Singapore – Super Trees, Biomimicry and Public Transportation

October 2013 – Gardens by the Bay is Singapore’s major water front development that flaunts all the grandeur we’d expect from a world class city. The vast development is home to a major hotel with an enormous rooftop infinity pool, two conservatories by the names of Cloud Forest and Flower Dome, a shopping center, a giant ferris wheel and a garden of Super Trees.

The Super Trees have metal exoskeletons  that support vertical gardens and large solar panels. Beneath the bionic arms of the Super Trees is a garden esplanade featuring educational panels informing visitors of the natural cycles of various plant types. Aside from the awe inspiring design of the Gardens by the Bay, the development reminds us of the potential that natural processes have within our urban centers. Biomimicry, the idea that we can learn from nature by mimicking and modifying some its inherit wisdom and thus integrate it into our own human systems, holds a lot of promise for the future growth of our cities. Can we cultivate habits within our cities that are more in tune with the natural pulse of the earth? Is it possible to harness the innate intelligence of our planet to develop alternative forms of energy or create more sustainable patterns of habitation? Singapore’s cyborg-like Super Trees prod our imagination to think about what could be.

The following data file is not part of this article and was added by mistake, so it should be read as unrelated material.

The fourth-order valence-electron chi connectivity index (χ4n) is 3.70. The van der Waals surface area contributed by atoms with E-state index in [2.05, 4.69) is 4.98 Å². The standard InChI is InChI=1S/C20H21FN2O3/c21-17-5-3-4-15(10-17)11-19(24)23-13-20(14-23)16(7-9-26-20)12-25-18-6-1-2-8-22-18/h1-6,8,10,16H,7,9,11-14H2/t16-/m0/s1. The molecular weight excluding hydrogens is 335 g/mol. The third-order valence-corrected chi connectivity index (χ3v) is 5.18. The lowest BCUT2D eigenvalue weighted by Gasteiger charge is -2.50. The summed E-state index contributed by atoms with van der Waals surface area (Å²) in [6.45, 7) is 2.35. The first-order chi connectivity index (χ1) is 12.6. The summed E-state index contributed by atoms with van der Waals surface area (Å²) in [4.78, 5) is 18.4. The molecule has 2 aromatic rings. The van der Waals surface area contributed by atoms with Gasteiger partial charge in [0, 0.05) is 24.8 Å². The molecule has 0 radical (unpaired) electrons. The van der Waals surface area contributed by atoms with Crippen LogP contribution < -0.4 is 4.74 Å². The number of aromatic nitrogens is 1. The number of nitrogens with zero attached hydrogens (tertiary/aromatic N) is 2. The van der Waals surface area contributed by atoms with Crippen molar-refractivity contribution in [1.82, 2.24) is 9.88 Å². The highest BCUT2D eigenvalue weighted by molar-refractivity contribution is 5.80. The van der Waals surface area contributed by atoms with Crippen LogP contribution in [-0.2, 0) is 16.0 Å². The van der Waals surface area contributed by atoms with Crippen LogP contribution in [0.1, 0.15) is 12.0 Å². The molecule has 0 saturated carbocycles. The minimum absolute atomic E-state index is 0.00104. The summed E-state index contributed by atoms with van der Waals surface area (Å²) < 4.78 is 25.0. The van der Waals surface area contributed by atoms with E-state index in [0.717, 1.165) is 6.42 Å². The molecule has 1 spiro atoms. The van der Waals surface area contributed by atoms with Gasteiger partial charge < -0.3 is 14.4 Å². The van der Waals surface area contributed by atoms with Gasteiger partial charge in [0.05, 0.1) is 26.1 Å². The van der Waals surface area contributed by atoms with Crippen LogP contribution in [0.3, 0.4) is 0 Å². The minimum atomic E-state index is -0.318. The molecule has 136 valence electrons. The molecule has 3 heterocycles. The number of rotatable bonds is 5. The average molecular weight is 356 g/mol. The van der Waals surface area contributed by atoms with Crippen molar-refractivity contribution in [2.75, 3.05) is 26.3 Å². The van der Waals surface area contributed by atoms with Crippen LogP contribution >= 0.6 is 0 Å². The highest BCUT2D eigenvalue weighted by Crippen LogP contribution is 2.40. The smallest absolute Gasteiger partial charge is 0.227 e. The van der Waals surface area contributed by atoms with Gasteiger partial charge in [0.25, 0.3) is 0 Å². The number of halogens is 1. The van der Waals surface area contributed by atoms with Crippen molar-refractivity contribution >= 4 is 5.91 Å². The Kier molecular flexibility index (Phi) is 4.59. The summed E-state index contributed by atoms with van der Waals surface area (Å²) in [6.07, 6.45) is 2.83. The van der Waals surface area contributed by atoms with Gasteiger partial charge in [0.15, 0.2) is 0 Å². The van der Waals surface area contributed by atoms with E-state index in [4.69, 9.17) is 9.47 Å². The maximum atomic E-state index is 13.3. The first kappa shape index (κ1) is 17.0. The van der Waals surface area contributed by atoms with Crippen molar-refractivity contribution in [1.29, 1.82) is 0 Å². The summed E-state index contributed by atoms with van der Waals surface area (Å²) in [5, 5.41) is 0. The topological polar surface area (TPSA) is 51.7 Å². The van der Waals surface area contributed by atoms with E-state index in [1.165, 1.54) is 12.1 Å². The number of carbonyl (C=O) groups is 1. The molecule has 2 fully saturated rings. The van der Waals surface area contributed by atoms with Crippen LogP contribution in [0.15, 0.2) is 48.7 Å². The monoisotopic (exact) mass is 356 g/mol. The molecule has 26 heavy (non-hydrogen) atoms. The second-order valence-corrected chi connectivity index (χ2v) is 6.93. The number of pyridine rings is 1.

People often jeer at Singapore, describing it has a ‘fine city’ because of its tendency to fine everything and tax what isn’t fined. For example, chewing gum or eating on the subway can yield fines amounting to hundreds of dollars. Similarly, special computer chips are installed on each car that enters the island to give the city the ability to directly tax drivers for road usage. Although this method is a bit controlling, it encourages people to use public transportation, particularly at peak hours when congestion in the city center is at its worst. The country is only a small island with just five million residents but nonetheless, Singapore shows us that a well supported public transportation system in conjunction with policy that deters automobile usage creates a city that offers residents a high level of urban mobility.

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